About the Cavalier King Charles Spaniel
The Cavalier’s all-around beauty, regal grace, and even temper mark him as one of dogdom’s noblemen. A toy spaniel no more than 13 inches high, the Cavalier draws you in with his face: The sweet, gentle, melting expression emanating from large, round eyes is a breed hallmark. Another is the silky, richly-colored coat that can be one of four distinct varieties.
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Cavaliers may be aristocrats, but they gladly descend from their royal high horse for a backyard frolic or a squirrel chase. They get along nicely with children and other dogs. Adaptable Cavaliers do equally well with active owners and homebodies—they can be upbeat athletes or shameless couch potatoes, depending on an owner’s lifestyle.
- Temperament:Affectionate, Gentle, Graceful
- AKC Breed Popularity: Ranks 18 of 195
- Height: 12-13 inches
- Weight: 13-18 pounds
- Life Expectancy: 12-15 years
- Group: Toy Group
Toy spaniels were the province of European nobility from at least Renaissance times. Two 17th-century British monarchs, the ill-fated King Charles I and his son Charles II, were especially devoted to a black and tan variety of toy spaniel that eventually was named in the latter’s honor. According to the famed diarist of the Restoration era, Samuel Pepys, Charles II seemed more concerned with breeding spaniels than ruling Britain.
Toy spaniels remained a great favorite of British aristocrats into the early 19th century. Among their upper-crust partisans of this era was the Marlborough family, who bred a line of red-and-whites at Blenheim Palace. Later in the century, in the age of Victoria, the breed was crossed with Asian toys, probably Pugs and Japanese Chin, and became what is known in America as the English Toy Spaniel (or, in the United Kingdom, the King Charles Spaniel).
This new-style toy spaniel had a domed skull and a flatter face than those of Charles’s time. Before long, this type came to dominate, and the traditional toy spaniel of the Restoration was rendered nearly extinct—but not forgotten.
Fanciers of the 1920s wondered whether there still existed the old-type toy spaniel immortalized in ancestor portraits hanging in the stately halls of English manors. A wealthy American named Roswell Eldridge offered a cash prize to British breeders who could produce “Bleinheim Spaniels of the Old World type.” The prospect of prize money drove breeders to revive the old style. These dogs were dubbed Cavalier King Charles Spaniels. (The name Cavalier is a nod to the monarchist party that supported the Stuarts during the civil war that cost Charles I his head.)
The breed is notable for its four distinct color patterns, each of which, at various times, was associated with a particular noble family: Blenheim (chestnut markings on a white background), Tricolor (black markings on a white background), Black and Tan (black with tan markings), and Ruby (a rich red).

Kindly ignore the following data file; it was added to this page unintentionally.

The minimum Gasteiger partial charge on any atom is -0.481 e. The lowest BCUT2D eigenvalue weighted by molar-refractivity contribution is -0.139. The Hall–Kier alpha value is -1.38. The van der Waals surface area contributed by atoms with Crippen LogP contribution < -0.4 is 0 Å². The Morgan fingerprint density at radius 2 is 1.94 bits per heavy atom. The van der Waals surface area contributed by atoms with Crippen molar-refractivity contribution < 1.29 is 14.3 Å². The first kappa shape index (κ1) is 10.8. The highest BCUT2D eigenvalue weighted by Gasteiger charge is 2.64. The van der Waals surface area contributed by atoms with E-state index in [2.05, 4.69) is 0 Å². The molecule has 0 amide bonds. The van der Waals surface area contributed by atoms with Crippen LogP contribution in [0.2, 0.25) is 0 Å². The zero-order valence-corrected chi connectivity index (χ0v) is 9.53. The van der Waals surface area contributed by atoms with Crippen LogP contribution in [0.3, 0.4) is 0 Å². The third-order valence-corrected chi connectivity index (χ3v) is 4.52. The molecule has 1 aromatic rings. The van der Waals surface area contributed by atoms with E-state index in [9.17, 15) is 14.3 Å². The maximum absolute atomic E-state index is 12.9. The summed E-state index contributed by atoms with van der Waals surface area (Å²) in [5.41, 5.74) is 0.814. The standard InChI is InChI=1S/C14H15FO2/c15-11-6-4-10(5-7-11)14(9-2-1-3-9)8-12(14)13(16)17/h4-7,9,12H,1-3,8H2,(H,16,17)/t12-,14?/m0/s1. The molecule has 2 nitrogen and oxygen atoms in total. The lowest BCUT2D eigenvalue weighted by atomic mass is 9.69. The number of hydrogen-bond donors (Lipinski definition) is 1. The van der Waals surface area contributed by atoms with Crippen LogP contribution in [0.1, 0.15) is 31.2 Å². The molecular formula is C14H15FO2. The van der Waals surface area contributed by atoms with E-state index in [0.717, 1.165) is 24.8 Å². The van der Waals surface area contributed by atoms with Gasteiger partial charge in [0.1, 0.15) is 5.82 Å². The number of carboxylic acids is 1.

Care and Training
The Cavalier should be fed a high-quality dog food appropriate to the dog’s age (puppy, adult, or senior). Some Cavaliers are prone to getting overweight, so watch your dog’s calorie consumption and weight level. If you choose to give your dog treats, do so in moderation. Treats can be an important aid in training, but giving too many can cause obesity. Give table scraps sparingly, if at all, especially avoiding cooked bones and foods with high fat content. Learn about which human foods are safe for dogs, and which are not. Check with your vet if you have any concerns about your dog’s weight or diet.
Although the Cavalier was bred to be a beloved lap dog, he is descended from sporting dogs and does enjoy moderate exercise and outdoor activities. He will happily go on walks with his owner and also performs well in a number of canine sports, but he’s just as glad to stay on the sofa all day. Cavaliers should not be allowed off leash because they retain scenting and hunting instincts, and they may not come when called if they’ve found an interesting trail to follow or a creature to pursue. A fenced yard is recommended.
The Cavalier is a sweet, gentle, and affectionate breed, very eager to please their human. They are friendly with strangers and with other animals, and they can do very well with children. They are smart and train easily, and Cavaliers excel in a number of canine sports including obedience, rally, and agility. With their sweet nature they also make fantastic therapy dogs. As with all breeds, early socialization and puppy training classes will help the young Cavalier to learn good manners and be comfortable with a wide variety of people and situations.